CONSTRUCTION PHASE

Note: While most of the steps under “Construction” are your contractor’s responsibility, it’s important to understand what should be happening when. The most crucial steps you’ll be in charge of here are making scheduled payments to your contractor (as they are outlined in your contract), and keeping your schedule open for several hours a week to answer a myriad of questions about details or changes that come up over the course of construction.

 

STEP 9: It’s demo time (1-2 days)

Out with the old! Now that you’re done with the paperwork, it’s time (for your contractor) to pick up that sledgehammer. Be sure items that are staying are protected with tarp or plastic while the crew gets to work tearing out everything else. Depending on how large your kitchen is, and how extensive the renovation, this shouldn’t take more than a day or two.

 

STEP 10: Reroute plumbing and electrical (1-4 days)

Now that you’ve stripped the space down to the studs, it’ll be easy to get new plumbing or electrical where it needs to go. Consider whether any plans need to be altered now that you can see what’s behind the walls.

 

STEP 11: City inspections and sign-offs (1 hour)

If you needed city permits, you may need to have inspections and a final sign-off as well prior to closing up the walls. While a master plumber is typically allowed to sign off on pipework for water lines in the case of a no-show by the city inspector, an ESA inspector must examine and approve any electrical work. You are not allowed to close up the walls and move onto the next phase of the project before this inspection happens.

 

STEP 12: Installation – floors (1-5 days)

To prevent having to redo the floors if you decide to reconfigure your cabinets in the future, make sure that the flooring is consistent throughout the space, even if some of it will be hidden.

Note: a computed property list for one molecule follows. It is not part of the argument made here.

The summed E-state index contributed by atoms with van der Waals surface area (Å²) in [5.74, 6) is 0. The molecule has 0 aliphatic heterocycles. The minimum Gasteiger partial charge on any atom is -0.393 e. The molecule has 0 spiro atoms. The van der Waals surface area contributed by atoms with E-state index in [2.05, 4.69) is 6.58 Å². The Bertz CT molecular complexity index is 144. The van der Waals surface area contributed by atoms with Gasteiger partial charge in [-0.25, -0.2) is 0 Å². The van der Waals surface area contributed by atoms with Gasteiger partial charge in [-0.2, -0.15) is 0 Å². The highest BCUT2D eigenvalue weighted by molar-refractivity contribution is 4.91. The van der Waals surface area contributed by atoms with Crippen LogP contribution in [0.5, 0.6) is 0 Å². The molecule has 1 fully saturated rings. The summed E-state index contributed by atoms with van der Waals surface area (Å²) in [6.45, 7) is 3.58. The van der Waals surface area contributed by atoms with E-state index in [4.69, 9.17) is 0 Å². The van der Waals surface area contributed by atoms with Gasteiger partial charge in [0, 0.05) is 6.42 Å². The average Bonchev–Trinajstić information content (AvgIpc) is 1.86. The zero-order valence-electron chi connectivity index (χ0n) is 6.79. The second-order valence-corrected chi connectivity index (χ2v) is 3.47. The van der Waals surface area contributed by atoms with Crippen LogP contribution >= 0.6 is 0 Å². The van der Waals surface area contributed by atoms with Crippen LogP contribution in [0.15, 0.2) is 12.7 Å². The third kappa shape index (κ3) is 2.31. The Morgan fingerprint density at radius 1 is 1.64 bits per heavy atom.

STEP 13: Installation – all other material including cabinets and appliances (1-10 days)

Installation of all other materials is usually in this order: cabinets, appliances, fixtures and lighting, counters, backsplash, and cabinet hardware. Aspects of this may vary, depending on site conditions, and the arrival time of the materials.

 

STEP 14: Clean-up (1 day)

Typically, contracts allow that the space is left in “broom-swept” condition. However, you may want to hire post-construction cleaning specialists to make sure that your new floor is clean enough to eat off.

 

POST-CONSTRUCTION PHASE

 

STEP 15: Final walk-through with contractor (30-60 minutes)

Review the work with your contractor: try all the drawers and doors, look closely at the edges and finishes, and make sure everything is working the way it should. If there are any problems, point them out and add them to the punch list. The contractor will either fix it on the spot (if it’s minor) or set up another time to return. 

 

STEP 16: Punch list items (1-10 days)

Depending on what the items are—this could be anything from straightening a cabinet door to waiting on installing that last out-of-stock item—it could take anywhere from a day to several weeks. When it’s on the long side, though, that is usually due to backordered items. Otherwise, your contractor should be able to return and fix everything in a few days.

 

STEP 17: The final payment (10 minutes)

You’ve been making installments throughout the renovation, but when the last item on your punch list has been addressed, it’s time to pay the remaining percentage to your contractor and say goodbye.

 

This timeline is meant to give you a detailed look at the various aspects of renovating and a range of how long each step should take, taking into account factors that may be outside of both your and the contractor’s control. In general, we find that kitchen renovations are completed between three weeks to two months (depending on the level of complexity). The key to staying on track is isolating the steps that you think might be obstacles and allotting more time to get them done.

Please reload

Follow Us
Please reload

Search By Tags